The Chancellor is expected to take a tougher stance on tax avoidance, with potentially more criminal sanctions and greater tax transparency announced. This might be welcomed by the general public, but could these moves pose a wider threat to taxpayers?
The balance between the citizen and the state is going to be one of the critical themes in tax policy over the lifetime of this government. The state must have powers to collect tax and sanctions to enforce compliance, and equally the citizen must have the protection of knowing the state isn’t making excessive demands and have a right of independent review. I’ll be watching the Budget very carefully to see early signs of how the government approaches these critical areas.
I expect to hear more on the enforcement side of the equation. So anticipate further announcements about criminal sanctions - particularly whether there’s been any rethink on the proposed strict liability offence for offshore evasion and/or the lack of immunity from prosecution under any future general disclosure facility. I also anticipate further tightening on avoidance, with further emphasis on naming and shaming those - including agents - who HMRC believes have transgressed.
But what about the citizens? The new digital tax accounts should give a much better understanding of a person’s financial relationship with the state which is a welcome move, but I want to be certain that all citizens benefit from this new approach. It’s far too easy for those at the top of HMRC to assume that everybody is digital and ignore the needs of the sizeable element of the population who can’t or are unable to make the digital switchover. There was an extraordinary remark recently from British Telecom’s Group Director of Regulatory Affairs, who said: ‘we believe obsolete regulation should be rolled back, rather than clinging on until the last user dies’, which more or less implies that people would just have to accept the switch off of the existing telephone service because the company couldn’t wait until every last non-digital user had died before making the change. HMRC has generally been more sensitive, but the temptation to force things through without taking the public with them is an ever-present danger.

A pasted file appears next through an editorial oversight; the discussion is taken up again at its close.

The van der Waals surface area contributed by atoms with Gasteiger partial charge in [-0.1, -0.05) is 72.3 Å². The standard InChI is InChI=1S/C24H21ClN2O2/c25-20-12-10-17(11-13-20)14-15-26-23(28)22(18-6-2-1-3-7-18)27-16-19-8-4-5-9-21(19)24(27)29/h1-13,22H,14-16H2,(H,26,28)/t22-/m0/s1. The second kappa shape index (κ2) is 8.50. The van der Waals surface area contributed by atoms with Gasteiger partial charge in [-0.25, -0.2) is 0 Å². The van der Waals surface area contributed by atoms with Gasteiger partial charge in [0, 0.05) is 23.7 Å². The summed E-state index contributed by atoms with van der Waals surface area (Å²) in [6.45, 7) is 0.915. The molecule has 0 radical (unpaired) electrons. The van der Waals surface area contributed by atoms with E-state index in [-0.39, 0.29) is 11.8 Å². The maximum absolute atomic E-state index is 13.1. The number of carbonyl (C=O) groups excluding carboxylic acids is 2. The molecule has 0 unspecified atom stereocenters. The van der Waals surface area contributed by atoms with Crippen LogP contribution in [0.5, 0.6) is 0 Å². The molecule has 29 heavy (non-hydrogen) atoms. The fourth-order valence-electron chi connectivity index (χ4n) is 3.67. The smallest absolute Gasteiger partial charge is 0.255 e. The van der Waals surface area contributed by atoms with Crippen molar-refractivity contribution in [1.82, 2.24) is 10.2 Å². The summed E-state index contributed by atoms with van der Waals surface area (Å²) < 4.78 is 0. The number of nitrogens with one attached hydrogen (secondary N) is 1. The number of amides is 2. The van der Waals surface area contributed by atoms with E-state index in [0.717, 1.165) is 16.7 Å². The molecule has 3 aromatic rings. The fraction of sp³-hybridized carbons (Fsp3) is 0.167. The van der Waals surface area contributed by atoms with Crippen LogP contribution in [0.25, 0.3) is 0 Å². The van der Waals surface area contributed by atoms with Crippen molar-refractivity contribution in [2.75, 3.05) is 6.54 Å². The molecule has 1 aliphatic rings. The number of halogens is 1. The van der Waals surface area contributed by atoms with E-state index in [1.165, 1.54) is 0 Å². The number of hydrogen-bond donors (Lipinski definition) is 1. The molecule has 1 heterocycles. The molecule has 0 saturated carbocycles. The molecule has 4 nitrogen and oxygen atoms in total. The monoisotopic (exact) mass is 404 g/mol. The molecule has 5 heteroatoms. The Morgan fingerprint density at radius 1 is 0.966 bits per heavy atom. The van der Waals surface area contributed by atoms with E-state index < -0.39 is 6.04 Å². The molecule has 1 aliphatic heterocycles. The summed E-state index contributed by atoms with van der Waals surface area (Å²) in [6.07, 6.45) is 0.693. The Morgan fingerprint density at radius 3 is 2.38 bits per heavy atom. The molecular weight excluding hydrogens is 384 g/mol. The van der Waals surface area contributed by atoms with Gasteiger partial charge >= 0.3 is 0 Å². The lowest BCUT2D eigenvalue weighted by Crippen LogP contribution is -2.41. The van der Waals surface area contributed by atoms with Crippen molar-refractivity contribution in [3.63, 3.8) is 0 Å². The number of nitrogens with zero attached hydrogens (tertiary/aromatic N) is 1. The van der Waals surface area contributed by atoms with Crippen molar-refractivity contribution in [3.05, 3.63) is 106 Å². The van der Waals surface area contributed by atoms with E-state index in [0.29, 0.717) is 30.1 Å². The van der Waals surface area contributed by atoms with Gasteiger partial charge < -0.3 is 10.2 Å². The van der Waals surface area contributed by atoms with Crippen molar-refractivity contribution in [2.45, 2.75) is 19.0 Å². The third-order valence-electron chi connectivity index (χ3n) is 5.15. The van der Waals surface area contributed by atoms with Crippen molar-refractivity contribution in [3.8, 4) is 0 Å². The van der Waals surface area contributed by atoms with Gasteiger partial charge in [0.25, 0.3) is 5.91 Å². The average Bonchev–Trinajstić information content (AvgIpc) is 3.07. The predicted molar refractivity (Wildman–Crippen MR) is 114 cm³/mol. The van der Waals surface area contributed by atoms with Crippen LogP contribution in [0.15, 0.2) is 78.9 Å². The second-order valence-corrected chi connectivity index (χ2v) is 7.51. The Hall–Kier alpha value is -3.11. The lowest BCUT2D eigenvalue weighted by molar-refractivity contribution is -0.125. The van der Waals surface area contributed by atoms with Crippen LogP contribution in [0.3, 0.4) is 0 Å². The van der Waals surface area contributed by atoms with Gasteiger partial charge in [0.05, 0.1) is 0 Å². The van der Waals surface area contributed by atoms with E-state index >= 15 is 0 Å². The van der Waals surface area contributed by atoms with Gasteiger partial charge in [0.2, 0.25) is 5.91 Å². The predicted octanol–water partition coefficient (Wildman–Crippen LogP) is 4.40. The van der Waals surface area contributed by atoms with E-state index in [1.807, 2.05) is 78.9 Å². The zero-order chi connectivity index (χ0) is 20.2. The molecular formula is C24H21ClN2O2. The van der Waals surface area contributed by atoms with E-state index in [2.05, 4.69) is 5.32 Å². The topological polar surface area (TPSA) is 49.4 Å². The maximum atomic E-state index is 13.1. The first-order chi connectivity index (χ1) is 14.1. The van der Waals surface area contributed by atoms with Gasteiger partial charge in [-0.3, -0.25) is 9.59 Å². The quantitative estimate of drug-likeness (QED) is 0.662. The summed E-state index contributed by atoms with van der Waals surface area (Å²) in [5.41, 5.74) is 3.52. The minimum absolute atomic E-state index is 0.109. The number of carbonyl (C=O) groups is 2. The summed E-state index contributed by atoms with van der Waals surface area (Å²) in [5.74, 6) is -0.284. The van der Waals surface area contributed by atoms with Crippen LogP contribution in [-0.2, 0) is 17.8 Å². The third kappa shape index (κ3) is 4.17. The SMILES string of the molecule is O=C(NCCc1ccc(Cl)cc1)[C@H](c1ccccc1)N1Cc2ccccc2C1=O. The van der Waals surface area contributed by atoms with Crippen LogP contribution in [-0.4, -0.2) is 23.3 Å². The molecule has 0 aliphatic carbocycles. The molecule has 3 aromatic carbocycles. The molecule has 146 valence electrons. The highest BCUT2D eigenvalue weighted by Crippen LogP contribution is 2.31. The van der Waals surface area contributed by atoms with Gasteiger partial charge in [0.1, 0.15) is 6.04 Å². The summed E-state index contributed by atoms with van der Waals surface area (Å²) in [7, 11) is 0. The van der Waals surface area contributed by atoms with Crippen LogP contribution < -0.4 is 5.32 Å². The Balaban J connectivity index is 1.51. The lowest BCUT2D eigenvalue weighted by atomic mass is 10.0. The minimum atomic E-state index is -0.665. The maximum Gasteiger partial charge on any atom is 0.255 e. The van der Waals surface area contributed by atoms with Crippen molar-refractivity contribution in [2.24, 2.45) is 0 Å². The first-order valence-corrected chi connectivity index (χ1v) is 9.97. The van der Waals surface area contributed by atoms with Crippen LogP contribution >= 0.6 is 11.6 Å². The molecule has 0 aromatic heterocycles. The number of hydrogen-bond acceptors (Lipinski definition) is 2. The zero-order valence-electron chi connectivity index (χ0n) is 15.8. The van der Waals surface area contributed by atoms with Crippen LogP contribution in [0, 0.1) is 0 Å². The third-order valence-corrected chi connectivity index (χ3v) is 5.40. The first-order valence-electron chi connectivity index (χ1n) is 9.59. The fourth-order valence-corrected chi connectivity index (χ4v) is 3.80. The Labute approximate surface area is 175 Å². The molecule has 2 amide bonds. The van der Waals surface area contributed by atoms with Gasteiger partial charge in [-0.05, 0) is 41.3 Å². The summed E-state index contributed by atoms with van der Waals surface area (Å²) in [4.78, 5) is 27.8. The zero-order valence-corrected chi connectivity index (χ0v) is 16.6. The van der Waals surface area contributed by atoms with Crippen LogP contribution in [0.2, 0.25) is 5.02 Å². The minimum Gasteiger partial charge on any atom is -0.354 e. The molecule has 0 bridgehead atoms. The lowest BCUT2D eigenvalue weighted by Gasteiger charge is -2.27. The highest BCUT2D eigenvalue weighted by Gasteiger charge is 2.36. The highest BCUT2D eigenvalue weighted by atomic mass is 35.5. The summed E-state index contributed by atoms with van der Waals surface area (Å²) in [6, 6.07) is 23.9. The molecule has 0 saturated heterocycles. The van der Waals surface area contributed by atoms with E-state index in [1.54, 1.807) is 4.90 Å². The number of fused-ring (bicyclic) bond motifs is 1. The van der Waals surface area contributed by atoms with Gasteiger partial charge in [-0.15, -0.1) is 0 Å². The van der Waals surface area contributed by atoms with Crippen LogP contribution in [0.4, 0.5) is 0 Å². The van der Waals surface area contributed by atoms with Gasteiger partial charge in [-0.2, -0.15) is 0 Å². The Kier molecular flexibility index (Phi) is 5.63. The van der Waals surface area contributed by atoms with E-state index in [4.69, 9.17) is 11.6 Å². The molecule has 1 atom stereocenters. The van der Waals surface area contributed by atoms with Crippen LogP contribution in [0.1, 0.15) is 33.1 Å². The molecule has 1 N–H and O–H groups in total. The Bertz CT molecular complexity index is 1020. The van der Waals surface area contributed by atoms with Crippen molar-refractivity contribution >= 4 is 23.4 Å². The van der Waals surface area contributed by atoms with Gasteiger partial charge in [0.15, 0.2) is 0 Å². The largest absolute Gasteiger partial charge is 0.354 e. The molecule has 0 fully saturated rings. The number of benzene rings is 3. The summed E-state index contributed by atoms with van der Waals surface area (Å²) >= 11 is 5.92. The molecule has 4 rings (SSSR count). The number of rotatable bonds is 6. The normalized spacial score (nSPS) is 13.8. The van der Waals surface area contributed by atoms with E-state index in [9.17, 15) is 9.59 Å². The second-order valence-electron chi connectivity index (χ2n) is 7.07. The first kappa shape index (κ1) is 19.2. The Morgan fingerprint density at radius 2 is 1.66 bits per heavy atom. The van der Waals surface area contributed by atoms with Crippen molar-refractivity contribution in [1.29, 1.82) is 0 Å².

The other critical balancing point between the citizen and the state relates to confidentiality. We live in an era of ever greater transparency and there are tensions between this and the traditions of HMRC confidentiality. The very tense exchanges between senior HMRC officials and the Public Accounts Committee over the tax affairs of specific multinational companies demonstrate this. The ‘naming and shaming’ rules for deliberate evaders and multiple avoiders are a sign that in a small way, the absolute principle of confidentiality no longer holds. In some jurisdictions, of course, everybody’s tax returns are in the public domain. Now I don’t expect such a radical change to be announced next week, but I wouldn’t be surprised if over the lifetime of this Parliament some very tentative steps towards starting a dialogue about some form of tax transparency are made.
Emerging from this is also a question of how much HMRC can be regarded as synonymous with the state. HMRC has always been politically independent. You only have to look at American politics to see the dangers of politicians looking into personal tax files to dig up dirt to use on their opponents. We’ve been mercifully free of this in the UK, but one of HMRC’s stated roles is to support the UK growth agenda and that set off alarm bells for me. You may say that HMRC is right to identify companies which have not, say, claimed R&D tax credits and suggest they put in a claim. Nothing wrong with that? Well not as such, but it could be seen as the thin end of a very dangerous wedge, under which HMRC uses its resources, and the vast data which it holds, as an agent of government propaganda. I’m sure that nobody in the current government has that intention but we all know what they say about the road to hell…
So I’m not predicting much in the nature of immediate change, but I think that we could be in for some very radical thinking about the role of the state in relation to the individual’s tax affairs over the next few years.